Christian Fatherhood, Biblical Fatherhood is not automatic. There is work and Sacrifice. Failure and fun. Hope and prayers and perseverance.
Knowing what that actually means and seeing what it looks like in today’s world go a long way toward making Christian Fatherhood possible.
So let’s review what the Bible says about Fatherhood, and then check out some great books with good Christian dads!
The Biblical Definition of a Father
I would say the biblical definition of a father, a good one at least, has to begin with some of the more general instructions to all believers:
1 John 4:7 NIV — Dear friends, let us love one another, for love comes from God. Everyone who loves has been born of God and knows God.
1 Corinthians 13 explains what love is, in action words. It’s not a marriage passage primarily, but instructions to the church at large.
Drilling down into specific relationships such as marriage and parenting brings out nuances because they tighten the view. But we are primarily part of God’s family, and relating in that context is important!
Micah 6:8 NIV – He has shown you, O mortal, what is good. And what does the LORD require of you? To act justly and to love mercy and to walk humbly with your God.
Justice, Mercy, and Humility. We can’t succeed without these, operating in our own power!
Specific to Christian fatherhood, though is:
Ephesians 6:4 NIV Fathers, do not exasperate your children; instead, bring them up in the training and instruction of the Lord.
1: Do not exasperate your children. Don’t be deliberately difficult! This is different than standing by rules meant to teach and protect. That’s necessary. But when you are not willing to be inconvenienced or flexible in things that aren’t super critical or are overly harsh, that’s a problem.
2: bring them up in the training and instruction of the Lord. This means making purposeful time for prayer and Bible reading, but it also means situational instruction and being a living witness.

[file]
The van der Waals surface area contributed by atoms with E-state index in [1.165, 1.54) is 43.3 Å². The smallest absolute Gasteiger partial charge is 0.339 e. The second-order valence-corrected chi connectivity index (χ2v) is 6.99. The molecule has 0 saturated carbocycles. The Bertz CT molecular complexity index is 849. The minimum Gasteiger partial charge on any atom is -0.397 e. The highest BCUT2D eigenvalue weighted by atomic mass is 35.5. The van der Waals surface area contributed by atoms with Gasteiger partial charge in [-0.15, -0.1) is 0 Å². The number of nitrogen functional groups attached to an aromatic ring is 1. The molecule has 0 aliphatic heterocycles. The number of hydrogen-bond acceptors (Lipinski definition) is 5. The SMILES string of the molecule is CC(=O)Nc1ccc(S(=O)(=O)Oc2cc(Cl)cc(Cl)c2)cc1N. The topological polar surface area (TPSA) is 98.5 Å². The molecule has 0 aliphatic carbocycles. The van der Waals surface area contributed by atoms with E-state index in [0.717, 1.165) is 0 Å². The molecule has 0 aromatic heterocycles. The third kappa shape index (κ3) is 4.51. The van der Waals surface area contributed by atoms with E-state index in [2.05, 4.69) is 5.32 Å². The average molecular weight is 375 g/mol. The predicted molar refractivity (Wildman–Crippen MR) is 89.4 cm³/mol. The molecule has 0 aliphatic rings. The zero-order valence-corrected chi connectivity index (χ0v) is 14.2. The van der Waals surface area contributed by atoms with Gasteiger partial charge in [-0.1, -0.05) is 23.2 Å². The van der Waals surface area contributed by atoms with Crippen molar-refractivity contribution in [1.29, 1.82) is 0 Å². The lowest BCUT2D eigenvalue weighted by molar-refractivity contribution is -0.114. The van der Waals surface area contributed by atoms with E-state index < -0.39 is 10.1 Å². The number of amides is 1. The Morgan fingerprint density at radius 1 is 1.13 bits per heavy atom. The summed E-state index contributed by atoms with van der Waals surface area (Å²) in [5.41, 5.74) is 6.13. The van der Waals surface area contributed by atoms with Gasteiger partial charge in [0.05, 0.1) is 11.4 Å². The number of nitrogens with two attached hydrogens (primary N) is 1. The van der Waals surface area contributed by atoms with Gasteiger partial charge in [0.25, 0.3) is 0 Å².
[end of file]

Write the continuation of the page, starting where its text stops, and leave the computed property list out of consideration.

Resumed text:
*Please note that this post contains affiliate links, where at no extra cost to you, if you purchase through my link, I may receive a small percentage to help support this blogging ministry. I received a copy of this book from the author through one of the groups listed in my disclosure page. I chose to review it here and all thoughts are my own. You can read my full disclosure here.
Memorable Christian Books for Father’s Day
Under the Dancing Tree: A picture book for all ages, if you’re part of a healthy father/daughter relationship, check out Under the Dancing Tree.
As a daughter, this book is captivating. It reminds me of “I’ll love you Forever” (which always makes me cry) or maybe “Yonder” while being entirely unique.
Full of the Sweet moments between a father and daughter, spreading through the years. From her first moments to her wedding, Dad is there.
The illustrations are gorgeous!
This would be one of the best Christian books for Father’s Day you can find!
? I received a copy from the author and chose to review it here. All thoughts are my own.
Let’s Have a Daddy Day by Karen Kingsbury
This is So sweet. This story is full of imagination and play. Adventure with Dad doesn’t have to be complicated or a big deal.
Simple moments are the way to go. Christian fatherhood means treasuring the time we are given with our kids.
Stand Strong: 365 Devotions For Men By Men
? My husband and I were recently privileged to receive a copy of this devotional from @netgalley. We are hit and miss, but most nights, we get to read one. Stand Strong is very good!
It’s one of those short inspirational devotionals that takes less than 2 minutes to read, but as my husband said, “its good. I think about what we read the next day.” And with quotes like this, who wouldn’t think about them again the next day?
“Remember the steady pace of Cliff Young and the apostle Paul as you run your race. It’s a marathon, not a sprint, so “let us run with endurance the race God has set before us”
“Jesus asks the same of us today. He asks us to follow Him, love Him, obey Him, and tell others about Him. Like the apostles, we don’t know what our commitment to Jesus might bring.”
The Best of Biblical Fatherhood in Today’s World
Past Forward by Chautona Havig
I reviewed the cultural assimilation in Past Forward last week. Today, I want to share a bit more, but from a Christian Fatherhood perspective.
At first glance, a book about an orphaned young woman who never knew her earthly father wouldn’t have much to say about biblical fatherhood. But as the story goes deeper, Willow’s grandfather, father-in-law, and uncle-in-law show incredible examples in parenting adult children.